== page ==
Back in the preseason Chris Carter landed at 195 in our top 200 because he was basically a masher at the plate who did little else for your fantasy team. However, we did point out that he had a lot more Chris Davis in his game than that stat line showed. Here’s a quick excerpt from my write-up of Carter this preseason:
If Carter can improve his contact rates, his line could look a lot more like Davis’ second half (adjusted for 600 PA): .245 BA, 70 R, 34 HR, 96 RBI. If you can grab that type of potential in the later rounds of your draft that’s a risk well worth taking.
His first half didn’t show much improvement at the plate, but let’s take a look at the numbers in table format.
|2013 – Season||.223||.320||.451||.227||36.2||12.0|
|2014 – 1st Half||.205||.281||.465||.260||32.7||7.9|
|2014 – 2nd Half||.315||.379||.685||.370||26.2||9.7|
He stayed true to his self in the first half (except for the walks), but he’s really busted out in the second half in terms of batting average. And he’s cutting down on his strikeouts! Really the two are connected as more balls in play generally leads to a higher batting average, but his decreased K% and increased BB% also indicate Carter is swinging at better pitches. BrooksBaseball.net tracks this in a stat they call Plate Discrimination. Let’s take a look at Carter’s Discrimination month by month for 2014.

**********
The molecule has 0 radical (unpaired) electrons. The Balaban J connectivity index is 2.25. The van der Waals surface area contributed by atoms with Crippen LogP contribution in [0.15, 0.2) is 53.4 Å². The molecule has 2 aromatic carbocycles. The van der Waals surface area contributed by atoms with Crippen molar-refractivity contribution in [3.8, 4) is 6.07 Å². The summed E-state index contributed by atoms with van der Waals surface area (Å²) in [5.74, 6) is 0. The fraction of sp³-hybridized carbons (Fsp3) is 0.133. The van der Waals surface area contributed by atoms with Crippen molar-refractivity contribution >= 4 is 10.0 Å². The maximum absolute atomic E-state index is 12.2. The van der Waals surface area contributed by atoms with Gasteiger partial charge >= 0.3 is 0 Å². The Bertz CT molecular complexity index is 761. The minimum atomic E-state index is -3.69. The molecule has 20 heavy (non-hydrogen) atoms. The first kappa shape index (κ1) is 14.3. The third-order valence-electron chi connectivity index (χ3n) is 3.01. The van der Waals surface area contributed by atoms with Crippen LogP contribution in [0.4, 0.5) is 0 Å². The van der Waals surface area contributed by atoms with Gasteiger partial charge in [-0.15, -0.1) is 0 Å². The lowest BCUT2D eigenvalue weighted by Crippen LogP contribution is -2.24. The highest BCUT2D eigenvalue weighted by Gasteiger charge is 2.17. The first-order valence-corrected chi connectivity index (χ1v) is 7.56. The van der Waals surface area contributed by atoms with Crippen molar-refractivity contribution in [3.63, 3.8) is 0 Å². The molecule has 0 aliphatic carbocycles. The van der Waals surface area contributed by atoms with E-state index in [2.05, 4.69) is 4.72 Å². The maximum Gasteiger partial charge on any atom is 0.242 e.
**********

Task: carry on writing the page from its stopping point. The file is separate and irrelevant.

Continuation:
Carter has improved his feel for the strike zone as the year’s worn on (BrooksBaseball.net)
Focus on that upward trending black line, which shows Carter’s Plate Discrimination on hard offerings for 2014. Notice how it’s trending up? The other two lines (breaking and offspeed) bounce around a lot more due to small sample sizes — Carter has seen 59% hard pitches, 30% breaking pitches, and 11% offspeed pitches — but even those have some upward trends. If you ignore the first data point on each line, which stands for March (odd because I don’t see any March games for Carter), we still see the upward trending black line but we also see a mostly upward trending yellow line (offspeed) and a somewhat stable blue line (breaking).
Summary: Carter is understanding the strike zone better and swinging at better pitches. Given this, it would be reasonable to expect his LD% and HR/FB rate to increase and his IFFB% to decrease. Swing at better pitches and you should make better contact, right? Lo and behold, they do.
- LD% — 1st Half: 19.4% | 2nd Half: 21.2%
- HR/FB — 1st Half: 21.1% | 2nd Half: 23.1%
- IFFB% — 1st Half: 16.7% | 2nd Half: 10.3%
To recap what we’ve learned about Carter, he’s gradually developed a better understanding of the strike zone and a keener batter’s eye, thus allowing him to make consistently better contact, which has fueled his second half surge.
A .351 BABIP in the second half indicates his .300+ batting average won’t stick around (you already knew that), but he’s no longer the .220 hitter that drained your team’s numbers. This year the cumulative batting average for the 16 hitters with a K% between 24.2-28.2%, +/- two percentage points of Carter’s second half K% (26.2) is .270, and that seems like a perfectly reasonable estimate going forward. Always a fly ball hitter Carter has seen his FB% spike a little in the second half, but he still has 35 HR potential if he puts the ball in play as much as he has been recently.
So while he may not be the second coming of Crush Davis, circa 2013, a .270/35/95 line in today’s era is pretty valuable, and that’s the kind of player Carter has become.